This is least so in the case of his first full-length piece. Peter Hall once classed The Birthday Party as inferior to the later plays because it is still attached to the conventions of weekly rep. That was, and remains, the most exciting thing about it. In it, you can see Pinter discovering his own territory. It takes you from the known to the unknown. At its 1958 premiere, I remember settling back for a cosy laugh at the expense of a comical seaside landlady and her layabout lodger. It was like Ionesco domesticated by Donald McGill. Then the two mysterious gentlemen arrived and that banal living room opened up to the horrors of modern history. No wonder some spectators were aggrieved.
Sam Mendes's production rests on the assumption that the play can still deliver this kind of shock. Tom Piper's meticulous set trucks forward to the jaunty theme tune of Housewives' Choice, launching Dora Bryan and Trevor Peacock into their regular breakfast routine. Over the cornflakes their conversation turns to concert parties on the pier; but these partners could themselves top the bill. And when Stanley shambles down in his pyjama top and dangling braces, it is not in the usual likeness of a hopeless buffoon. Anton Lesser plays him as a victim who has gone into hiding after some undisclosed calamity. He is in a permanent rage, and treats the doting Meg abominably. But he is not a retarded fool, and when the destroyers close in, he has something to lose. From this basis in farcical realism, the leap into poetic nightmare is as electrifying as ever.
But at a cost. Among other things, the play is about the defeat of stupid but good-natured people by malignant outsiders. One way Pinter develops this is from the landlady-lodger joke through to the birthday party, which is at once a malicious prank by the intruders and the occasion for Meg to pour out her feelings for Stanley. Her speech is as stunted as ever, but it comes from the heart. Not, however, as Dora Bryan plays it. With her gorgeously curdled vowels and come-hithering smirks, she boosts the first act into farcical orbit. But come the party and its desolate sequel, and she is still sending Meg up as an absurd grotesque.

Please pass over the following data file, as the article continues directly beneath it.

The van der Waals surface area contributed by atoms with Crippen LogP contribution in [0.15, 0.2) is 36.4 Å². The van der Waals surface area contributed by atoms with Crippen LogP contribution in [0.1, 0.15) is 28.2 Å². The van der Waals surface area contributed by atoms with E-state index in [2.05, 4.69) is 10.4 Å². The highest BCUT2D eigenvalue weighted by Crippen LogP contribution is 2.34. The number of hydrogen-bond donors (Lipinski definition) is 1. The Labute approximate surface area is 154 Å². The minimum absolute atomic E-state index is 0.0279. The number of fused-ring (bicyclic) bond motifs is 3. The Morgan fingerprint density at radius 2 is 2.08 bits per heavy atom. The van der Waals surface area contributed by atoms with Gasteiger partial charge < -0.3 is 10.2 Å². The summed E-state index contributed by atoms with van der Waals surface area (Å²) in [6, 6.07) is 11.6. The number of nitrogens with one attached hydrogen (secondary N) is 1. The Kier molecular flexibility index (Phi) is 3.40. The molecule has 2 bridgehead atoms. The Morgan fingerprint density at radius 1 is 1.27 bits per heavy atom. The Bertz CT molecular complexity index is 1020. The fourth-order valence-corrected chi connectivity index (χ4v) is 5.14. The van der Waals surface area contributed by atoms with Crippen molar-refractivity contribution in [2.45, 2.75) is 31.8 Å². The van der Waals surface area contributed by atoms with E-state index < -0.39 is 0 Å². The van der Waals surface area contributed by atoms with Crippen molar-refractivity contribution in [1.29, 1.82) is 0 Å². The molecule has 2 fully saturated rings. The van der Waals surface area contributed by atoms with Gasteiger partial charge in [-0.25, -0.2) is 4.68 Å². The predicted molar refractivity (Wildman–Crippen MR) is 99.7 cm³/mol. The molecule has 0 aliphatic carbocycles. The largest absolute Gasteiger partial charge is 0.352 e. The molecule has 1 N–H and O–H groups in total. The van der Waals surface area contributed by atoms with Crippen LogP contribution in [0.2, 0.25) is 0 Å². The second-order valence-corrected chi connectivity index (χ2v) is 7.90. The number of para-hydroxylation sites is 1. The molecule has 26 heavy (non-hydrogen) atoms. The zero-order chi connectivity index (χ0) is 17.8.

In all other departments, this is a superb revival. It has the quality of a dance, as much in the characters' see-saw status games as in the physical routines with which Pinter works his way towards meaning through external gestures. Bob Peck's Goldberg, a compulsive cuff-shooter with the bearing of a police colonel, finds an ideal partner in Nicholas Woodeson's combustible McCann: clown emblems of Irgun and the IRA, operating in deadly harmony. Their antiphonal interrogation, which reduces Lesser's Stanley to a brainwashed wreck, remains the central event. But throughout, the company (including the busty pin-up of Emma Amos's Lulu) shapes the text towards volcanic and unforeseen moments of climax. The last of these comes from Mr Piper, whose set finally closes in on the cheerfully vacant room to show a grim terraced street under scudding clouds, suggesting the site of some old murder. Unmissable.
Before making my plea (in last week's Sunday Review) for opening main stages to minority writing I wish I'd been able to quote the case of Beckett's Footfalls, which has now closed after flashing through the Garrick for five nights. If the idea of taking over a West End house for twice-nightly performances of a 20-minute avant-garde text sounds like lunacy, Deborah Warner's production leaves me hoping for a mass loss of managerial marbles. The piece consists of an oblique duologue between a middle-aged woman, domestically imprisoned since childhood, and her unseen mother. It did little for me when I saw it in the 1970s. Warner's version I found spellbinding.